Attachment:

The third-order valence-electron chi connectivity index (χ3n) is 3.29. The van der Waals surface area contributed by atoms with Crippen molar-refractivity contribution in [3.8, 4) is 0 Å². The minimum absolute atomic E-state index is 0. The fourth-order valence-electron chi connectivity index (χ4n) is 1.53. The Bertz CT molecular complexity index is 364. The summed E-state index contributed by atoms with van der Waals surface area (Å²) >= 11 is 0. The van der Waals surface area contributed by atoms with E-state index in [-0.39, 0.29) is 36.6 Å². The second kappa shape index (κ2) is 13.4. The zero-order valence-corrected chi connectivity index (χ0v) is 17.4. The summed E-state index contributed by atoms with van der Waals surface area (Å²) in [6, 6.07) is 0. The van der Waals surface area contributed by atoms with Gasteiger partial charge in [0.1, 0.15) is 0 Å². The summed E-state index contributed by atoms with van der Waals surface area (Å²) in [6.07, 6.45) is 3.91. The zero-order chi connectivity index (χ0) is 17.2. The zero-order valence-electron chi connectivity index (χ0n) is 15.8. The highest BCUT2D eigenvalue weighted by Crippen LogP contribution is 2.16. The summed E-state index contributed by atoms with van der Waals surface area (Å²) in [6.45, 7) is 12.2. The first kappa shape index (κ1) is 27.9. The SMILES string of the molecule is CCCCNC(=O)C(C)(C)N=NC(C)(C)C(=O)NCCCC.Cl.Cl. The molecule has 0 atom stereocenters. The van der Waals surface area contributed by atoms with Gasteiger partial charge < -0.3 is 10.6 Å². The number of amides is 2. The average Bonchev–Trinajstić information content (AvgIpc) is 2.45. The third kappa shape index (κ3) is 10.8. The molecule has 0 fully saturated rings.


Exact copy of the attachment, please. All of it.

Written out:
The third-order valence-electron chi connectivity index (χ3n) is 3.29. The van der Waals surface area contributed by atoms with Crippen molar-refractivity contribution in [3.8, 4) is 0 Å². The minimum absolute atomic E-state index is 0. The fourth-order valence-electron chi connectivity index (χ4n) is 1.53. The Bertz CT molecular complexity index is 364. The summed E-state index contributed by atoms with van der Waals surface area (Å²) >= 11 is 0. The van der Waals surface area contributed by atoms with E-state index in [-0.39, 0.29) is 36.6 Å². The second kappa shape index (κ2) is 13.4. The zero-order valence-corrected chi connectivity index (χ0v) is 17.4. The summed E-state index contributed by atoms with van der Waals surface area (Å²) in [6, 6.07) is 0. The van der Waals surface area contributed by atoms with Gasteiger partial charge in [0.1, 0.15) is 0 Å². The summed E-state index contributed by atoms with van der Waals surface area (Å²) in [6.07, 6.45) is 3.91. The zero-order chi connectivity index (χ0) is 17.2. The zero-order valence-electron chi connectivity index (χ0n) is 15.8. The highest BCUT2D eigenvalue weighted by Crippen LogP contribution is 2.16. The summed E-state index contributed by atoms with van der Waals surface area (Å²) in [6.45, 7) is 12.2. The first kappa shape index (κ1) is 27.9. The SMILES string of the molecule is CCCCNC(=O)C(C)(C)N=NC(C)(C)C(=O)NCCCC.Cl.Cl. The molecule has 0 atom stereocenters. The van der Waals surface area contributed by atoms with Gasteiger partial charge < -0.3 is 10.6 Å². The number of amides is 2. The average Bonchev–Trinajstić information content (AvgIpc) is 2.45. The third kappa shape index (κ3) is 10.8. The molecule has 0 fully saturated rings.